“Other sides might be looking at resting players going into a final, but we want to show we have learned from Fremantle and have some solid form under our belt.”

Tall defender Jack Hombsch is a straight swap.

It is also the last AFL game to be played at AAMI Stadium – the old Football Park – before Port and the Crows move to Adelaide Oval from next season.

Hansen juggles All Blacks injuries

All Blacks coach Steve Hansen wants to experiment with selection against Argentina next month – but just how much will depend on a batch of medical reports.

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Hansen is facing a sizeable injury list following Saturday’s Bledisloe Cup-clinching 27-16 win over Australia.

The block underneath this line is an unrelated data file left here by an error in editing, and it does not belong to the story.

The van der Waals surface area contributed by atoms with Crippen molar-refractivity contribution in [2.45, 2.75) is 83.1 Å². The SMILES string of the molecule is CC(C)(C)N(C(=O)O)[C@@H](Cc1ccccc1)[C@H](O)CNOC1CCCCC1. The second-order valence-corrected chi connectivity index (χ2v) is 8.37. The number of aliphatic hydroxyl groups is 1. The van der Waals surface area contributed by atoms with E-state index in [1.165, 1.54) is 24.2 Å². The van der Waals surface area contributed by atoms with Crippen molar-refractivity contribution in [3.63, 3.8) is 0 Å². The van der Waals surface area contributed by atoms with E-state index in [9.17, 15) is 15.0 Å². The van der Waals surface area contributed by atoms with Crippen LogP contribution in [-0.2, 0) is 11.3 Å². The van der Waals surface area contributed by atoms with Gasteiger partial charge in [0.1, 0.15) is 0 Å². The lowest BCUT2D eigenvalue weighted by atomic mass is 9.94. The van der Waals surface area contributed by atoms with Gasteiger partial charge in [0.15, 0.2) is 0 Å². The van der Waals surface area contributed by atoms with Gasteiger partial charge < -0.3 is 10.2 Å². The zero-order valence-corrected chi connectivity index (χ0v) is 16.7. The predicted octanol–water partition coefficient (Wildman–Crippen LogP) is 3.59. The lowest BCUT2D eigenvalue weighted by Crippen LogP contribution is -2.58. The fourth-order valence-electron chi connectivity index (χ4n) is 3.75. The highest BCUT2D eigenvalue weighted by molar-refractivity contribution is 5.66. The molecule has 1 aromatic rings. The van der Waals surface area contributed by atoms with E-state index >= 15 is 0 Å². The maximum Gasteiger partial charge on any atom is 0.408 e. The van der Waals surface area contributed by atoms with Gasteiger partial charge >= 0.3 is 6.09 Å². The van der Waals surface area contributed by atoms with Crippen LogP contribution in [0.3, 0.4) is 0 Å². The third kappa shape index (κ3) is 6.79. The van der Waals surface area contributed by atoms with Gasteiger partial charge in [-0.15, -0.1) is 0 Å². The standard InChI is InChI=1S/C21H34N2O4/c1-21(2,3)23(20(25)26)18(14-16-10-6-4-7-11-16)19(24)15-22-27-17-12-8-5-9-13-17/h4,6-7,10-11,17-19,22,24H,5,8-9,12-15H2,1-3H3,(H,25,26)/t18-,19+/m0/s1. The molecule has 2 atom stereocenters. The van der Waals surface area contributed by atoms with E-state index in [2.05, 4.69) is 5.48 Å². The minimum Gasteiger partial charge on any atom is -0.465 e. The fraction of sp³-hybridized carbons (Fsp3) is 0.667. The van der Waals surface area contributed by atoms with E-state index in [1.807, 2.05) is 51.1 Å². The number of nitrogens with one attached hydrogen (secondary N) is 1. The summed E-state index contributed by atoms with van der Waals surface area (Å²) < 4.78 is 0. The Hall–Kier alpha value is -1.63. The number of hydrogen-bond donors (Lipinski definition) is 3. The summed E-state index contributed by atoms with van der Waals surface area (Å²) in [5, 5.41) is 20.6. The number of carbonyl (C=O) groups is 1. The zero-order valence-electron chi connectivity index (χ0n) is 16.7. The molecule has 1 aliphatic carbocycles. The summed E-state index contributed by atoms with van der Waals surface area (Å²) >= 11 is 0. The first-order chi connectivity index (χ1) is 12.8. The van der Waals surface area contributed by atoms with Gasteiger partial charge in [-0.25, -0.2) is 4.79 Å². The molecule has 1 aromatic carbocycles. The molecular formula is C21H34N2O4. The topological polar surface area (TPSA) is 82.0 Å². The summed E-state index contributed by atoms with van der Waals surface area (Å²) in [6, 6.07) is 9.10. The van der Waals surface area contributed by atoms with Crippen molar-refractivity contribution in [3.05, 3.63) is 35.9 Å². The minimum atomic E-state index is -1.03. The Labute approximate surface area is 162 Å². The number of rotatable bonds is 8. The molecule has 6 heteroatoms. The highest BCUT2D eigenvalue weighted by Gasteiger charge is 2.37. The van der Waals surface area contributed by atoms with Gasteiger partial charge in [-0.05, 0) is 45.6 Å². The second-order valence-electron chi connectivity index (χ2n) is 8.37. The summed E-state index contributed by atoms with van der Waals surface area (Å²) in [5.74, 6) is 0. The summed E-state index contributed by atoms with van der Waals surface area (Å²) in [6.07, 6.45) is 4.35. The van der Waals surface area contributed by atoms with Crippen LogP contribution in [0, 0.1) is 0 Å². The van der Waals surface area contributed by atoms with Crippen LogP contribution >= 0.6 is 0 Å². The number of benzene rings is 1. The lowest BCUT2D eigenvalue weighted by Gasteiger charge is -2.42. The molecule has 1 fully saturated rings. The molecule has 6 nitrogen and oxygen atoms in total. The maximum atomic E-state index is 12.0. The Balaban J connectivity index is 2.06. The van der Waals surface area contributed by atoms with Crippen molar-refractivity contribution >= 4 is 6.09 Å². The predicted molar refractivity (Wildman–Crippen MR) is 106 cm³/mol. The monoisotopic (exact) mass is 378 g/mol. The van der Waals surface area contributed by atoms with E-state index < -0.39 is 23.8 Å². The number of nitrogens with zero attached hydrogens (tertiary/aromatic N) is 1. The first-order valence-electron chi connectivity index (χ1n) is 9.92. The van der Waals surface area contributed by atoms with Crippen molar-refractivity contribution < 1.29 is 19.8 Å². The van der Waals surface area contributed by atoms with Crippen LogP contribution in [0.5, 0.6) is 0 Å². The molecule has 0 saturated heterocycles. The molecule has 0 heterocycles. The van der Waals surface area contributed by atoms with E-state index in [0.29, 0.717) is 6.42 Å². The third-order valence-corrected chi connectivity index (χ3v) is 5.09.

The status of his walking wounded after a week off this week will dictate Hansen’s selection approach for the Rugby Championships Test against the Pumas in Hamilton on September 7.

He is reluctant to stray too far from the side who opened the championship with resounding wins over the Wallabies in Sydney and Wellington

“We’ll look at introducing a couple of guys but it will really depend on how we come through the next week,” Hansen said.

“We’re battered a lot at the moment.

“If we can get some people recovered, we can look at our selection policy then.”

Most intrigue again surrounds first five-eighth, where fourth-choice Tom Taylor is ruled out due to a rib injury sustained late in his impressive debut at Wellington.